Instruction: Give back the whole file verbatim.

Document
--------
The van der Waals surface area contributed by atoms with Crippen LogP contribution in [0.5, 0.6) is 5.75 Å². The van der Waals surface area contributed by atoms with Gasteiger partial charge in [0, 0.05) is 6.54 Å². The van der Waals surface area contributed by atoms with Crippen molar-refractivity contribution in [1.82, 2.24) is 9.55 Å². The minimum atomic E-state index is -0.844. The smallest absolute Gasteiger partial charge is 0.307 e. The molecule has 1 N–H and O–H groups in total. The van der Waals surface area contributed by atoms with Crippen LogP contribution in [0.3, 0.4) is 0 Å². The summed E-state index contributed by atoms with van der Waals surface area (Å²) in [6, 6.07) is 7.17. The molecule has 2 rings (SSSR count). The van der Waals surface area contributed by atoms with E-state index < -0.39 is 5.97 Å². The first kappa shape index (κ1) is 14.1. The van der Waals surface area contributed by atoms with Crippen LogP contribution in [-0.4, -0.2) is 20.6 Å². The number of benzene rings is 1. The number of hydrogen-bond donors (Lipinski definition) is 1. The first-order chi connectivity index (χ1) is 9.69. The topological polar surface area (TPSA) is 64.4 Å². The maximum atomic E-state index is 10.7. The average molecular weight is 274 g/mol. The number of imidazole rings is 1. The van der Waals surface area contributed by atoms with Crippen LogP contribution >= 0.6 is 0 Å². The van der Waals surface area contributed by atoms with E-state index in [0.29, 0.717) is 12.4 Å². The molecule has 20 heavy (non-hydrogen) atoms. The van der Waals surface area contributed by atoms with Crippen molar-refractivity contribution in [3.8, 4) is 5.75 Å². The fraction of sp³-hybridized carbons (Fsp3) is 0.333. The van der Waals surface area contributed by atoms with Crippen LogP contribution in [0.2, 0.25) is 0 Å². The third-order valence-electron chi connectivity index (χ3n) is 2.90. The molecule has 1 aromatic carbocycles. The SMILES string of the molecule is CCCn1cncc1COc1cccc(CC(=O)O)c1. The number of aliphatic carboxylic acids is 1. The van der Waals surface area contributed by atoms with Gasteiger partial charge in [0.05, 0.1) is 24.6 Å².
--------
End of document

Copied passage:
The van der Waals surface area contributed by atoms with Crippen LogP contribution in [0.5, 0.6) is 5.75 Å². The van der Waals surface area contributed by atoms with Gasteiger partial charge in [0, 0.05) is 6.54 Å². The van der Waals surface area contributed by atoms with Crippen molar-refractivity contribution in [1.82, 2.24) is 9.55 Å². The minimum atomic E-state index is -0.844. The smallest absolute Gasteiger partial charge is 0.307 e. The molecule has 1 N–H and O–H groups in total. The van der Waals surface area contributed by atoms with Crippen LogP contribution in [0.3, 0.4) is 0 Å². The summed E-state index contributed by atoms with van der Waals surface area (Å²) in [6, 6.07) is 7.17. The molecule has 2 rings (SSSR count). The van der Waals surface area contributed by atoms with E-state index < -0.39 is 5.97 Å². The first kappa shape index (κ1) is 14.1. The van der Waals surface area contributed by atoms with Crippen LogP contribution in [-0.4, -0.2) is 20.6 Å². The number of benzene rings is 1. The number of hydrogen-bond donors (Lipinski definition) is 1. The first-order chi connectivity index (χ1) is 9.69. The topological polar surface area (TPSA) is 64.4 Å². The maximum atomic E-state index is 10.7. The average molecular weight is 274 g/mol. The number of imidazole rings is 1. The van der Waals surface area contributed by atoms with Crippen LogP contribution >= 0.6 is 0 Å². The van der Waals surface area contributed by atoms with E-state index in [0.29, 0.717) is 12.4 Å². The molecule has 20 heavy (non-hydrogen) atoms. The van der Waals surface area contributed by atoms with Crippen molar-refractivity contribution in [3.8, 4) is 5.75 Å². The fraction of sp³-hybridized carbons (Fsp3) is 0.333. The van der Waals surface area contributed by atoms with Crippen LogP contribution in [0.2, 0.25) is 0 Å². The third-order valence-electron chi connectivity index (χ3n) is 2.90. The molecule has 1 aromatic carbocycles. The SMILES string of the molecule is CCCn1cncc1COc1cccc(CC(=O)O)c1. The number of aliphatic carboxylic acids is 1. The van der Waals surface area contributed by atoms with Gasteiger partial charge in [0.05, 0.1) is 24.6 Å².